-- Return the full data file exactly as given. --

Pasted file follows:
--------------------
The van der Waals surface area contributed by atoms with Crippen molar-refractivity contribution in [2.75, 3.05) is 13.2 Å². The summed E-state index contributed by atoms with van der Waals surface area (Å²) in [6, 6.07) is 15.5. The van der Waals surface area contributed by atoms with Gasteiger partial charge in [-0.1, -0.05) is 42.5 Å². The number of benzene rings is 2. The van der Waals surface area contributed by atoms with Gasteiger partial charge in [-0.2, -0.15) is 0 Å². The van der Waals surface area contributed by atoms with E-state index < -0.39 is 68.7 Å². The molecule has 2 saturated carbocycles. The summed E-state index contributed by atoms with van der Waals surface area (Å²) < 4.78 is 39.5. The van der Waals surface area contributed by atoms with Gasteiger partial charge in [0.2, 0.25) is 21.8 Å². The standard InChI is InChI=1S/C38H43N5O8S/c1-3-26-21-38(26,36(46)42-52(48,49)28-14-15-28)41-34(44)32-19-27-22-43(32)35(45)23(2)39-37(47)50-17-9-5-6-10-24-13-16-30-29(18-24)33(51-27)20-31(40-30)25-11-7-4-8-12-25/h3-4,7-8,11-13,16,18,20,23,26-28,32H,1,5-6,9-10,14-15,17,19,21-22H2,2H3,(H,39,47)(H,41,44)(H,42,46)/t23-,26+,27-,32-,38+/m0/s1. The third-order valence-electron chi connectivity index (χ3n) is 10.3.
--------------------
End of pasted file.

The van der Waals surface area contributed by atoms with Crippen molar-refractivity contribution in [2.75, 3.05) is 13.2 Å². The summed E-state index contributed by atoms with van der Waals surface area (Å²) in [6, 6.07) is 15.5. The van der Waals surface area contributed by atoms with Gasteiger partial charge in [-0.1, -0.05) is 42.5 Å². The number of benzene rings is 2. The van der Waals surface area contributed by atoms with Gasteiger partial charge in [-0.2, -0.15) is 0 Å². The van der Waals surface area contributed by atoms with E-state index < -0.39 is 68.7 Å². The molecule has 2 saturated carbocycles. The summed E-state index contributed by atoms with van der Waals surface area (Å²) < 4.78 is 39.5. The van der Waals surface area contributed by atoms with Gasteiger partial charge in [0.2, 0.25) is 21.8 Å². The standard InChI is InChI=1S/C38H43N5O8S/c1-3-26-21-38(26,36(46)42-52(48,49)28-14-15-28)41-34(44)32-19-27-22-43(32)35(45)23(2)39-37(47)50-17-9-5-6-10-24-13-16-30-29(18-24)33(51-27)20-31(40-30)25-11-7-4-8-12-25/h3-4,7-8,11-13,16,18,20,23,26-28,32H,1,5-6,9-10,14-15,17,19,21-22H2,2H3,(H,39,47)(H,41,44)(H,42,46)/t23-,26+,27-,32-,38+/m0/s1. The third-order valence-electron chi connectivity index (χ3n) is 10.3.